The Lord Chancellor, Lord Mackay of Clashfern, told the House of Commons Home Affairs select committee he would consider asking the 150 most senior judges - the Law Lords, Court of Appeal and High Court judges - whether they were prepared to take part in the exercise.
In response to a letter from the committee, Lord Mackay told them: "I could invite the judiciary to say, if they wish to, whether or not they were Freemasons." But he did not immediately undertake to carry out the statistics-gathering exercise, and made it clear that if he did, he would not insist upon a declaration.
Lord Mackay told the committee, which is conducting a lengthy investigation into the influence of Freemasonry in the police and judiciary, that he saw no justification for an obligatory register, whether confidential or published. And there was no point to a voluntary register as a failure to declare membership would attract no sanction.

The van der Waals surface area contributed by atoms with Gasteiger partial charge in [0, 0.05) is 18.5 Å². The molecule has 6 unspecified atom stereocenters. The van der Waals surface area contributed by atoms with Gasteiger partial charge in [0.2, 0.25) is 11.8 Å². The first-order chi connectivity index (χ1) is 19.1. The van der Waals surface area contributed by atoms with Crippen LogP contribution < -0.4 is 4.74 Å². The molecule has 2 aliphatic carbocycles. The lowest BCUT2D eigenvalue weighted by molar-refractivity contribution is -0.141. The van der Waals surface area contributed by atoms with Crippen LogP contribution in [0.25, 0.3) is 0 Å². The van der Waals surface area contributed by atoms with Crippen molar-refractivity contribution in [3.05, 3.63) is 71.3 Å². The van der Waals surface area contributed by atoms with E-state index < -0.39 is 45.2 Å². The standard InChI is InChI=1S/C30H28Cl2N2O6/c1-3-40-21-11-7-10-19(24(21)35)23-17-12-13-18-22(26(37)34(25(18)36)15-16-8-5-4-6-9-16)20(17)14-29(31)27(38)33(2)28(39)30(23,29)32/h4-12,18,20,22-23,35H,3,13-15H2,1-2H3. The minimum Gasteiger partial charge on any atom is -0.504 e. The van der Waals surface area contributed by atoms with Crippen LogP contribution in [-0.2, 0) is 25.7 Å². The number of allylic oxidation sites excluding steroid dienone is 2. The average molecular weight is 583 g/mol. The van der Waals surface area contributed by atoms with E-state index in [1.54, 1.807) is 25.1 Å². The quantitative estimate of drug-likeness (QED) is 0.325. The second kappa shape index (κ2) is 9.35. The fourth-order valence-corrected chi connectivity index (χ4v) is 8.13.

But he agreed to consider polling the most senior judges after committee chairman Sir Ivan Lawrence told him it was impossible to gauge whether there was a problem with undue Masonic influence in the police and judiciary without knowing the numbers involved.
Labour MP Chris Mullin said there was a suspicion that an "unhealthily large" proportion of the legal profession were Masons and "give each other a leg up when the time comes."
But Lord Mackay insisted he had no reason to think that the Freemasons did exert any improper influence over the judiciary. "I'm aware of no evidence of any substance to suggest that Freemasonry has an adverse influence, indeed any influence at all, in relation to the conduct of the judiciary," he said. He assured the committee that he himself was not a Freemason, nor ever had been.
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